Central banks on both sides of the Atlantic are pondering ways of unwinding their bloated balance sheets and easing out of extraordinary post-crisis monetary policy interventions. This column discusses the recent Geneva Conference on the World Economy that focused on ‘exit strategies’. Where exactly do central banks exit? And how? This column also introduces a new Vox feature, ‘Vox Views’, which are short video interviews with world-renown economists. The first two of these feature Alan Blinder and Don Kohn.
Right now, most central banks in developed countries are deeply focused on finding ways to support a lackluster economic recovery from the 2009’s Great Recession. In some cases, these banks are struggling to exit from a double dip. With interest rates at the zero lower bound, these efforts are taking the form of a massive expansion of liquidity. Behind this unprecedented effort lies a seldom-discussed question: how do we revert to normality when it’s all over? It is certainly not yet time to act but it is never too early to think carefully about such a complex and untested process.
‘Exit strategies’, as this process is often called, were the topic of the 15th Geneva Conference on the World Economy, which took place in Geneva on 3 May 2013. The debates were structured around two main questions: Where to exit to? How to exit?
Alan Blinder introduced the first issue, his key message being that the new, ‘normal’ monetary policies would differ from the pre-crisis consensus that a central bank should pursue inflation targeting and ignore financial stability. The future relevance of inflation targeting was heavily debated, focusing partly on how it should be defined. However, there was widespread agreement on three main points:
- Financial stability is now recognised as an implicit responsibility of central banks;
- Many new instruments have been experimented with since 2008 – including central-bank purchases on long-term assets – and they will not be abandoned;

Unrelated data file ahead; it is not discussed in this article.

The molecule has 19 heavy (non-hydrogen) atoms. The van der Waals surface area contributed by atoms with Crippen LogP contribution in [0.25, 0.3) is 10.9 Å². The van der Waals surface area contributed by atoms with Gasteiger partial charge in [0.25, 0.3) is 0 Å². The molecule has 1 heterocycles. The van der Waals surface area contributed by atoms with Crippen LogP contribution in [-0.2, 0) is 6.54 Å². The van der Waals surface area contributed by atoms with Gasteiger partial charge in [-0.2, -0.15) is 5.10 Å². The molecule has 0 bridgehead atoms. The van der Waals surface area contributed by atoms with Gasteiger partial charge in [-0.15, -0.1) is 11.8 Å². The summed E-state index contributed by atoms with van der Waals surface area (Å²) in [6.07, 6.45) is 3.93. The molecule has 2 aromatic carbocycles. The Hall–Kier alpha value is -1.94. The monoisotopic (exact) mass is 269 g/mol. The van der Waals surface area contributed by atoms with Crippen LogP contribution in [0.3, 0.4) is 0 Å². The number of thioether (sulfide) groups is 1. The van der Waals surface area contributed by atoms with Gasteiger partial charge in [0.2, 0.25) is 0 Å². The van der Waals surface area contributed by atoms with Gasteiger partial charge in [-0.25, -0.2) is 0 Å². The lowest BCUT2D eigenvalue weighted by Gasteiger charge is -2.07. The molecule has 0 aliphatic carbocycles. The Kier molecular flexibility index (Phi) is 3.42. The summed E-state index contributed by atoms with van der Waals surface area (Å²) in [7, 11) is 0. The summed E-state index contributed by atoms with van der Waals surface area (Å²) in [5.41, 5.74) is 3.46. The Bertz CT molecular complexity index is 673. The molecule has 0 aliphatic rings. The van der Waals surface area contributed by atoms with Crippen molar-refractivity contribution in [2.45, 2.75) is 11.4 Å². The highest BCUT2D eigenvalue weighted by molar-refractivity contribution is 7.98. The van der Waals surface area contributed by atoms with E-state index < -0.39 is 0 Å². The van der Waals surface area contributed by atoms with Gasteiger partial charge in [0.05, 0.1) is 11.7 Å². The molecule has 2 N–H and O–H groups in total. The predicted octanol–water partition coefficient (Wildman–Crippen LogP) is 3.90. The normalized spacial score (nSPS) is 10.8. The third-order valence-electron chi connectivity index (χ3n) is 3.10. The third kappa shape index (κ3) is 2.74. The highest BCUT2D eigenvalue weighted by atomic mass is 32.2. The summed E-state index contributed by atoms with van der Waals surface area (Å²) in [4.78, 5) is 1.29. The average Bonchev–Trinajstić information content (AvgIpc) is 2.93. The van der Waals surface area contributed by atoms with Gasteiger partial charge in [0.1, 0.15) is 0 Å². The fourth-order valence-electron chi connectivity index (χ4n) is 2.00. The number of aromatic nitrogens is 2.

- Central banks are now involved in macroprudential financial supervision, which is not completely separate from microprudential supervision.
The expanded role of central banks – often in areas that are unavoidably political – led to many conference participants expressing their concern about central-bank independence:
Don Kohn introduced the second issue: the first question is ‘when to do it’?
- Some conference participants were of the view that it is better to act early rather than too late, avoiding the risk of rekindling inflation; Others were of the opposite view, fearing another recession;
- Do we raise interest rates or, first, re-absorb liquidity?
It may seem natural to first raise the interest rate, but who will bear the ensuing capital losses on long-term bonds: central banks that now hold substantial amounts, or the private sector?
- The third question is which assets central banks should dispose of, and in which order;
Here the discussions revealed how intriguing is the newly discovered ability of central banks to shape the yield curve. Should this ability be used as part of the exit strategy? Should it be exercised in the ‘new normal’?
A common theme running through these questions was, again, that the exit strategy was bound to be highly political. Withdrawing policy support is always delicate, but the scope for capital losses and the impact on fiscal policy of large-scale bond sales stand to make exit highly controversial.
Overall, it’s clear that central banks need to prepare the public and the politicians.
Editor’s note: This was the 15th conference organised by the International Center for Monetary and Banking Studies (ICMB). These conferences bring together academics, policymakers and financiers to discuss key policy issues. ICMB and CEPR will jointly publish in July a full Geneva Report on exit strategies.
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